Insufficient capacity (weakness) Exit of two major foreign + competitors from the = industry (opportunity) Pursue horizontal integration by buying competitor's facilities Strong R&D (strength) + Decreasing numbers of young adults (threat) = Develop new products for older adults Poor employee morale (weakness) + Strong union activity (threat) = Develop a new employee benefits package Ch 6 -8 Copyright 2007 Prentice Hall .Examples of matching Key Factors to Formulate Alternative Strategies Key Internal Factor Key External Factor 20% annual growth in the cell phone industry (opportunity) Resultant Strategy Excess working capacity (strength) + = Acquire Cellfone. Inc.

Limitations with SWOT Matrix    Provides a static assessment in time Does not show how to achieve a competitive advantage May lead the firm to overemphasize a single internal or external factor in formulating strategies Copyright 2007 Prentice Hall Ch 6 -9 .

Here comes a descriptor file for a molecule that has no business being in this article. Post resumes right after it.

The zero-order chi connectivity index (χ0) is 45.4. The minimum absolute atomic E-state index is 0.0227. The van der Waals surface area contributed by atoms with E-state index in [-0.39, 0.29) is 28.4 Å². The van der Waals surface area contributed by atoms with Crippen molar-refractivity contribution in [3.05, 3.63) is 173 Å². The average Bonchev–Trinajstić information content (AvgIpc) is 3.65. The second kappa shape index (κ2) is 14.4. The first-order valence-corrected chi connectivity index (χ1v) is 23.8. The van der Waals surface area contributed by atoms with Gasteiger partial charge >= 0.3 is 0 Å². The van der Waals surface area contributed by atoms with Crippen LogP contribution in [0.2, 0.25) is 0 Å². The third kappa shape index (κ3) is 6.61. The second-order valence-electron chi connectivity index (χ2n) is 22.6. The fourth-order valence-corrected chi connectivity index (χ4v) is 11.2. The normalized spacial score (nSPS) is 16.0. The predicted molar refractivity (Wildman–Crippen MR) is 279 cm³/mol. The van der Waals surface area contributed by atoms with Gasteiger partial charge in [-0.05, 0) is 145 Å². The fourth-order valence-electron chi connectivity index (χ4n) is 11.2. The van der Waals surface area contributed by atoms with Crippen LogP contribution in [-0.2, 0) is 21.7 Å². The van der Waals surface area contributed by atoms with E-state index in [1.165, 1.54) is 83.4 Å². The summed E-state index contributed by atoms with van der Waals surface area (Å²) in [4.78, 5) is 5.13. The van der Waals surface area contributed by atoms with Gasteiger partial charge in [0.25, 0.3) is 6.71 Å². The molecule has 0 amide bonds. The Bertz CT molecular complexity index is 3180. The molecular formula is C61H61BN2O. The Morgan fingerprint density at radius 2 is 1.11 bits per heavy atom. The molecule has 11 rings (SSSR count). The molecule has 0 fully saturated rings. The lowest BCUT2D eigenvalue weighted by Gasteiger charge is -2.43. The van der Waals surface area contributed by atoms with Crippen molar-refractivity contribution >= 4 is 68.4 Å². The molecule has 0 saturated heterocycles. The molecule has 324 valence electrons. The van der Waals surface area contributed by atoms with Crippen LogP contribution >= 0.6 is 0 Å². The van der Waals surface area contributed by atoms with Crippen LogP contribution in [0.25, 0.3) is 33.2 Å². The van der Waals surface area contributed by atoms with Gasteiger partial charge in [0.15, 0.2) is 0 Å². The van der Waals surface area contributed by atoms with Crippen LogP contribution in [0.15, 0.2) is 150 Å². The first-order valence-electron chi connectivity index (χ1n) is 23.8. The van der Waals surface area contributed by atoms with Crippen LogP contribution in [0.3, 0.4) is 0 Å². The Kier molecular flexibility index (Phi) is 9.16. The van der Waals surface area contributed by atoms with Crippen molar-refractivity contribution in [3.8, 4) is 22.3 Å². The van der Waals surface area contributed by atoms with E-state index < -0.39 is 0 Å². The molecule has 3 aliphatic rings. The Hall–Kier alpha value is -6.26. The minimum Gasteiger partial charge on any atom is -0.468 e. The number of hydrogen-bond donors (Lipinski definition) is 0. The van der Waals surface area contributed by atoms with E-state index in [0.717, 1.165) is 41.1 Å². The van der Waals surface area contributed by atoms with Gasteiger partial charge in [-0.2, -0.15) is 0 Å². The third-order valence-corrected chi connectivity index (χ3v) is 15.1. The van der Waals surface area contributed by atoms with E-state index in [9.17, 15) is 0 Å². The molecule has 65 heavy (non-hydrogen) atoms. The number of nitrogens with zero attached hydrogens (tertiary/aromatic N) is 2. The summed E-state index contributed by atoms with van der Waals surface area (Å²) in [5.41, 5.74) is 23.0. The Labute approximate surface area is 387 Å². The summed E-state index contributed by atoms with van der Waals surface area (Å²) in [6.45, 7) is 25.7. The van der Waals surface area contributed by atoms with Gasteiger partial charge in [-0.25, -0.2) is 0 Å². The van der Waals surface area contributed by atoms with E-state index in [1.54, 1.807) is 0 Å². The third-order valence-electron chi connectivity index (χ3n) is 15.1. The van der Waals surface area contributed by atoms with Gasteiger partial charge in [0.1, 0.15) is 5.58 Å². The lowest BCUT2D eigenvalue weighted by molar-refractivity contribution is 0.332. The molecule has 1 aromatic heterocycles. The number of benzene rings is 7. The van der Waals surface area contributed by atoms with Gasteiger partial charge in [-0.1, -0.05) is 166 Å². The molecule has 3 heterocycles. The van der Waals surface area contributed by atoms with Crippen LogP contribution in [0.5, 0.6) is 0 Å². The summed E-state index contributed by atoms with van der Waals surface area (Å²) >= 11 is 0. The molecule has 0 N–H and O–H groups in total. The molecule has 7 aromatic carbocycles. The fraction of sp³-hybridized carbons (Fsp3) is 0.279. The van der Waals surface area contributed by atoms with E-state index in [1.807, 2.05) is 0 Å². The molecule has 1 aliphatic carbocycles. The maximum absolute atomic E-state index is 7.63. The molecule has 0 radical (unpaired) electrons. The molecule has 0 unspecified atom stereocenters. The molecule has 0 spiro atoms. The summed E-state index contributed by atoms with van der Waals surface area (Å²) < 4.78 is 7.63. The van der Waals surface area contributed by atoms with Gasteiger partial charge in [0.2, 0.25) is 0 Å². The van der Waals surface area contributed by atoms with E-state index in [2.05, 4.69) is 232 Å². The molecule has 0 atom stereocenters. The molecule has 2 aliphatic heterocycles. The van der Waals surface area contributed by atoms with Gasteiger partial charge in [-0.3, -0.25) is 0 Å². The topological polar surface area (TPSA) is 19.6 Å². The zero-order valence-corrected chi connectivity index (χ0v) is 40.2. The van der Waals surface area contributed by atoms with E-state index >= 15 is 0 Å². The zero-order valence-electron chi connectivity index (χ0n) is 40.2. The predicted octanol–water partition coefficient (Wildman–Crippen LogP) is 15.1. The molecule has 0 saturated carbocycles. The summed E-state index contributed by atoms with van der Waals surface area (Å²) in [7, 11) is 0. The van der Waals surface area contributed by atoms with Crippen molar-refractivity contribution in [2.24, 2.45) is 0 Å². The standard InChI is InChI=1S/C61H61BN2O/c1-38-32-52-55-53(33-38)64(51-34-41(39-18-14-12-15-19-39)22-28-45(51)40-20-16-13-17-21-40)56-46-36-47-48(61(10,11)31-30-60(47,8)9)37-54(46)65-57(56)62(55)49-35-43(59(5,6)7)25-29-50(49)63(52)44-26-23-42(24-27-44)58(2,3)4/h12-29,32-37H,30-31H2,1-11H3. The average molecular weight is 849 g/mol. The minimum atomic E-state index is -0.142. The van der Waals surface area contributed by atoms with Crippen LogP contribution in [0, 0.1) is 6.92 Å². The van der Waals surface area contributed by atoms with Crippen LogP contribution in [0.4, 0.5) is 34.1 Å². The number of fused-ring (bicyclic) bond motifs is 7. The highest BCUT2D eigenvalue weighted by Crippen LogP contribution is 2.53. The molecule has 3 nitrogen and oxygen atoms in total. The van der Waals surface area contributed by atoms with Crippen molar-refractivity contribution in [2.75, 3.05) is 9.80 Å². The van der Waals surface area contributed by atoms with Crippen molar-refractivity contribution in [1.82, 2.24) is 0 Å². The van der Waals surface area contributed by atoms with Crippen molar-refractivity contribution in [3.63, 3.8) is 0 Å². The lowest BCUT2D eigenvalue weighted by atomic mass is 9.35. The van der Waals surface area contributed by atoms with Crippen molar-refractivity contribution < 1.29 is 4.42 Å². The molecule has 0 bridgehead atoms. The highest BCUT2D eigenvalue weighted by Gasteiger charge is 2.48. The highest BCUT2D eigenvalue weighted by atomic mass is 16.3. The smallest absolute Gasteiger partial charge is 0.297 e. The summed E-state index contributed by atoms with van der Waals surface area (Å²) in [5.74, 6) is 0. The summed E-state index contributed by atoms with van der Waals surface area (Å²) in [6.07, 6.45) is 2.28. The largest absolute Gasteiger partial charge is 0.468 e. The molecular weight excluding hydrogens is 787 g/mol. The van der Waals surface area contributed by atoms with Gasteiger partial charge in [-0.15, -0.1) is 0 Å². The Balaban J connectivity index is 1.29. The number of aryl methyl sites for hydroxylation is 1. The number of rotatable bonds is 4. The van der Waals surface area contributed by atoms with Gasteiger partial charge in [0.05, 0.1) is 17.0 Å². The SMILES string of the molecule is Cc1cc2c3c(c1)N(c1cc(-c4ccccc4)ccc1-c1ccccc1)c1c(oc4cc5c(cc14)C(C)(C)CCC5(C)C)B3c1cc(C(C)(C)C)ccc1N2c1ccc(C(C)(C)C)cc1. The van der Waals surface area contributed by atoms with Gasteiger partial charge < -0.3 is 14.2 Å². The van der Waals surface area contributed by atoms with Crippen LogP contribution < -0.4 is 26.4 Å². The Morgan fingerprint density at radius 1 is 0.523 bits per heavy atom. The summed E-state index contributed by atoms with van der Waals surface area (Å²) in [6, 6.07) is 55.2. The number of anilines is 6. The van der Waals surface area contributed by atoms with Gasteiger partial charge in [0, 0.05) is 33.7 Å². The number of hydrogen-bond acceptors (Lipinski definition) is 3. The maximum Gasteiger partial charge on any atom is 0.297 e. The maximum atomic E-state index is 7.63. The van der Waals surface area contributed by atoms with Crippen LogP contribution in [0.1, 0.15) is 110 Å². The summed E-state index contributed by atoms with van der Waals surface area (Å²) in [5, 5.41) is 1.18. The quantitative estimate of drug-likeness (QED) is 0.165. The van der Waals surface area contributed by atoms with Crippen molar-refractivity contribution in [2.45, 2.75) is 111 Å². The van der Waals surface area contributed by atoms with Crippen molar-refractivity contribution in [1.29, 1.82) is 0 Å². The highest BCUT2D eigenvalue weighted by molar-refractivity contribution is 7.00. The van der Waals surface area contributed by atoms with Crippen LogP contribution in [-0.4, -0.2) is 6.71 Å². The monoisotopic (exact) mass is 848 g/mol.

SPACE Matrix Strategic Position & Action Evaluation Matrix Aggressive Conservative Defensive Competitive Copyright 2007 Prentice Hall Ch 6 -10 .

SPACE Matrix Two Internal Dimensions Financial Strength (FS) Competitive Advantage (CA) Two External Dimensions Environmental Stability (ES) Industry Strength (IS) Copyright 2007 Prentice Hall Ch 6 -11 .

Companies take loans or other borrowings and invest them with the intent that the return will be greater than the cost of interest.Examples of SPACE Factors-1 Internal Strategic Position External Strategic Position Financial Strength (FS) Return on investment Leverage* Liquidity Working capital Cash flow * Financial leverage uses debt to supplement investment. Environmental Stability (ES) Technological changes Rate of inflation Demand variability Price range of competing products Barriers to entry Competitive pressure Price elasticity of demand Ease of exit from market Risk involved in business Copyright 2007 Prentice Hall Ch 6 -12 .